A criticism levelled against the present Ranil Wickremesinghe administration is that it has increased the tax rates and imposed an unbearable burden on people, especially, the professionals. While it is true that any tax is a burden, the actual burden is not only the tax payments but the total government expenditure. This was the thesis presented by the English economist David Ricardo in the early 19th century. He said that there is no difference between tax financing and debt financing as for the burden of the people. This thesis is now known as Ricardian Equivalence. When the taxes are paid, people bear a burden today by curtailing their consumption. But when the government issues bonds to finance the budget deficit, people should pay more taxes in the future to repay those bonds. Therefore, bonds are a future tax.
Ricardo’s time, there was no money printing for financing the deficit. But today, it is a very popular method of deficit financing among politicians. But if it is done excessively, it leads to an elevation of prices causing inflation in the economy. That inflation reduces the quantum of the real goods and services which people can buy from a given amount of money. That reduction of the real goods and services is like a tax paid by people to the government. Hence, it is known as the inflation tax.
Therefore, according to Ricardian Equivalence, which was further improved by Harvard economist Robert Barro, the true burden is the total gross expenditure of the government and not merely the tax payments made by people. In the budget for 2023, the total gross expenditure is about Rs. 11.7 trillion as against a gross revenue level of Rs. 3.4 trillion. The ensuing gross budget deficit amounts to 28% of GDP which has been estimated at Rs. 30 trillion for the year. The way-out is the shrinking of the Government progressively to an affordable level as dictated by the tax potential of the country. This is the most urgent policy measure which the Government should take today. It requires the Government to prepare a list of priorities for its planned expenditure programs and invest the scarce resources only in the most productive sectors.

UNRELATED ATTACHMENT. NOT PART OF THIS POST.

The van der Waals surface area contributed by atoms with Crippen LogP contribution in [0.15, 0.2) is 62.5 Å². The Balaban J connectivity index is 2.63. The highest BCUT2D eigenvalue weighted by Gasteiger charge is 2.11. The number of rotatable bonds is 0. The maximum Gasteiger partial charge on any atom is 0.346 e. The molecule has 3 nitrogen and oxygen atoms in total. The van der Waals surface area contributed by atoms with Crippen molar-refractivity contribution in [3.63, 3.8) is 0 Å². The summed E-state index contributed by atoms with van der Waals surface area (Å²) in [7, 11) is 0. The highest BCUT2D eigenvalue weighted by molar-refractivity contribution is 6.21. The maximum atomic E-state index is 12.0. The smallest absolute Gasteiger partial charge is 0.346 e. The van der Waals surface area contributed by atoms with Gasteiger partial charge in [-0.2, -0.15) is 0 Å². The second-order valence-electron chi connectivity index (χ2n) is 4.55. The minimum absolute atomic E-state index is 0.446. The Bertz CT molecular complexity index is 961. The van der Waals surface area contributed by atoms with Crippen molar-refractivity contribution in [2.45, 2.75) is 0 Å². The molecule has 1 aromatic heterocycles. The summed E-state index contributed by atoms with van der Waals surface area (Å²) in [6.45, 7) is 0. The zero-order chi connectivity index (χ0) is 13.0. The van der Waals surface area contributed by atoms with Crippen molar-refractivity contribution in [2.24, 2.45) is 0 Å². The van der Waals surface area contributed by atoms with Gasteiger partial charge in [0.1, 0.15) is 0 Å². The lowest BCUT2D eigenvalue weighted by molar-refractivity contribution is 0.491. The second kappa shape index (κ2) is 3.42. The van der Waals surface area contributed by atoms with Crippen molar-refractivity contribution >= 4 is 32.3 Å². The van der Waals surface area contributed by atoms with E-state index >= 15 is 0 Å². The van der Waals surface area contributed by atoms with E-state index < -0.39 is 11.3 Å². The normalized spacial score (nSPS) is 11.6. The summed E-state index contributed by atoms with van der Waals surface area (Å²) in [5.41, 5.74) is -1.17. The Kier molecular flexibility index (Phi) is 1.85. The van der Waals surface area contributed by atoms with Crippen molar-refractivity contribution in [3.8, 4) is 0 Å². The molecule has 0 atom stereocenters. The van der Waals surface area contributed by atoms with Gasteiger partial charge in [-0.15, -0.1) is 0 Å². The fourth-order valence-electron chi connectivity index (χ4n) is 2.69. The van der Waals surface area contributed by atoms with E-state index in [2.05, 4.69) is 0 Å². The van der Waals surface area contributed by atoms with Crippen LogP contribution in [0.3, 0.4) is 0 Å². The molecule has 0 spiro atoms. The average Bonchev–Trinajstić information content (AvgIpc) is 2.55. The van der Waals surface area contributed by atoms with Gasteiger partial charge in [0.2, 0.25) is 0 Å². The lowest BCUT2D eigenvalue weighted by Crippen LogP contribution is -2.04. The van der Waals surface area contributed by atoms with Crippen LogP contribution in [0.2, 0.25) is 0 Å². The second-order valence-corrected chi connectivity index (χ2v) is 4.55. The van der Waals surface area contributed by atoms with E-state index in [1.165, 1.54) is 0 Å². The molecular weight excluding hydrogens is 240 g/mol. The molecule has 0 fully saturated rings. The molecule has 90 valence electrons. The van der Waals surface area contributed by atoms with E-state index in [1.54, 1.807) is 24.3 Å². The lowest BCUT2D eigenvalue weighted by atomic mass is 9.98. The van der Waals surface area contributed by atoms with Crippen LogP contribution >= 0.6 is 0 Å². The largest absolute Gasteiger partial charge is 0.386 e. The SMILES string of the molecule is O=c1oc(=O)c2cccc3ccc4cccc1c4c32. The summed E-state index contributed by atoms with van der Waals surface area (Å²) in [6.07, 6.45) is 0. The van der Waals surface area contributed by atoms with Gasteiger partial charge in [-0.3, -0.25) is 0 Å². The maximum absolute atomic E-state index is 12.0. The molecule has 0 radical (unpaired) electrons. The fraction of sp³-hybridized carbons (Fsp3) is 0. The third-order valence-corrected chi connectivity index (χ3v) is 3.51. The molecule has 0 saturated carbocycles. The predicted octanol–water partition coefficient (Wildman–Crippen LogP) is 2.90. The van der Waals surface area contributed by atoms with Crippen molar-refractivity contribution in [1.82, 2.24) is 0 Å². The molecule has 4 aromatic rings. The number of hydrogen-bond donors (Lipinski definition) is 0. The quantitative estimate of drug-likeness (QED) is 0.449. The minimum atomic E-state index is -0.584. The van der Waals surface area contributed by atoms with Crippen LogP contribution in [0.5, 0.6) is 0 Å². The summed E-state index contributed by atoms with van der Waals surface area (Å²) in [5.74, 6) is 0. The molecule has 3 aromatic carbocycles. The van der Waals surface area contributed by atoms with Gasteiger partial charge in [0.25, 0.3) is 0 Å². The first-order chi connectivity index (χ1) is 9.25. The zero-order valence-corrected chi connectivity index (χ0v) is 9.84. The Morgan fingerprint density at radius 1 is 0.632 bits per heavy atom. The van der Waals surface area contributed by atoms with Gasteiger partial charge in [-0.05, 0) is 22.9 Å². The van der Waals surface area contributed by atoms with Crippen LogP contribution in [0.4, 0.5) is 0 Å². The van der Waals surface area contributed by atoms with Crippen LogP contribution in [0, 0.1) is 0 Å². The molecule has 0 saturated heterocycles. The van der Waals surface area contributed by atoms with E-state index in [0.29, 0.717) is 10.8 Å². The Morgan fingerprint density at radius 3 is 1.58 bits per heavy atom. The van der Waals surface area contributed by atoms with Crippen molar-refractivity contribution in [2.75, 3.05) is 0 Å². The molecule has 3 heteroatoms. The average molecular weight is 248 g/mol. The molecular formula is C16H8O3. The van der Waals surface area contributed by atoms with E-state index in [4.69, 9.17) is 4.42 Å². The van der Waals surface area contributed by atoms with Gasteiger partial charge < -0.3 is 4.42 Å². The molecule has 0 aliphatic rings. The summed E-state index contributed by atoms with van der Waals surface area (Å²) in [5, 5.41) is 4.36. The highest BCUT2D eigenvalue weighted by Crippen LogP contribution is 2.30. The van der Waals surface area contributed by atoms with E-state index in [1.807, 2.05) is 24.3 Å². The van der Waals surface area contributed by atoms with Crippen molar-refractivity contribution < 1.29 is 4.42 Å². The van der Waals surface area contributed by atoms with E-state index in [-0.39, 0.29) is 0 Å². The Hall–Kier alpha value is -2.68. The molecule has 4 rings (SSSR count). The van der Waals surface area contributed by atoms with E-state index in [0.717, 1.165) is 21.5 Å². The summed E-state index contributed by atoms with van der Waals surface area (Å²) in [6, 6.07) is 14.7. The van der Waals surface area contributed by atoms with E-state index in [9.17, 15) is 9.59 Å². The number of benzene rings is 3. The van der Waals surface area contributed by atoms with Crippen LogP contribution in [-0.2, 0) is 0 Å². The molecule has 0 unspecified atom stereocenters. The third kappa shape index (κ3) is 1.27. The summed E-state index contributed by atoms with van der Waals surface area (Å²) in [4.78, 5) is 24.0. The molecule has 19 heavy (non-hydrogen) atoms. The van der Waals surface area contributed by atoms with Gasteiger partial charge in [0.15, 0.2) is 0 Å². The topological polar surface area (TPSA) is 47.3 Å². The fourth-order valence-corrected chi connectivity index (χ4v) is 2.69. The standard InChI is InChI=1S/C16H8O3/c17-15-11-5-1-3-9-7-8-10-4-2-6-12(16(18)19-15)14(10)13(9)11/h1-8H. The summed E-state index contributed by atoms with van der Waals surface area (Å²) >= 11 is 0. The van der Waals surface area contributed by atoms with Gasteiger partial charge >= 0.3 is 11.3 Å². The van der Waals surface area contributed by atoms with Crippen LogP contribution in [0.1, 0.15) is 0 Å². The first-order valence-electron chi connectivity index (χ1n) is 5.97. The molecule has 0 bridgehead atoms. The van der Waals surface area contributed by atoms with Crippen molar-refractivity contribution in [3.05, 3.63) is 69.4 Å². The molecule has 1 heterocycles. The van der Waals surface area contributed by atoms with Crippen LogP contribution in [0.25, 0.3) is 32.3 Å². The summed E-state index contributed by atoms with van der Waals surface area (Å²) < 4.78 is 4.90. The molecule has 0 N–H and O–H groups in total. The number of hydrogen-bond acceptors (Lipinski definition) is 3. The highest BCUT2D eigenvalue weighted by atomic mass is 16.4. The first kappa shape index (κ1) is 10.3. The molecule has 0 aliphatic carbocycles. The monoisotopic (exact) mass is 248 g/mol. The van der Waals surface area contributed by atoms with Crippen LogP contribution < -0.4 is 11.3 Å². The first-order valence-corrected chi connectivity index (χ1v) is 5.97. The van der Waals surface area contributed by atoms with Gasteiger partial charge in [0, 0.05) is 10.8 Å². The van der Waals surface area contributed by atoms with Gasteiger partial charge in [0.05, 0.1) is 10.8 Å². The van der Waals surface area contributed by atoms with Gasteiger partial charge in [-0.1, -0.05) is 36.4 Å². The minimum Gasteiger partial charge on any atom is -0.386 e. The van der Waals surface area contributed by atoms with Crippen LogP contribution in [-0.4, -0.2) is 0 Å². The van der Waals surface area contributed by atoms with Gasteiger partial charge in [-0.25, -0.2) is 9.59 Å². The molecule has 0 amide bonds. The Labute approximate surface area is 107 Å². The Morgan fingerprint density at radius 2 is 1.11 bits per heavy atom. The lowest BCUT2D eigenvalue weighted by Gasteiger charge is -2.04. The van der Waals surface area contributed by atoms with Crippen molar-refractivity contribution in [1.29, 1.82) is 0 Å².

What is the way forward for Sri Lanka? That can be analysed in terms of immediate, short-term, medium-term, and long-term actions.
Immediate action to be taken
As mentioned before, the short-term actions include the preparation of a list of priorities for the Government since it cannot continue with the high gross expenditures approved in the budget for 2023. These priorities should be carefully selected in consultation with the opposition in Parliament considering the essential public services which the Government should perform. This is a time where bi-partisan governance is needed. In this bi-partisan system, the executive cannot say that it has no money to ensure the exercise of democratic rights of the people.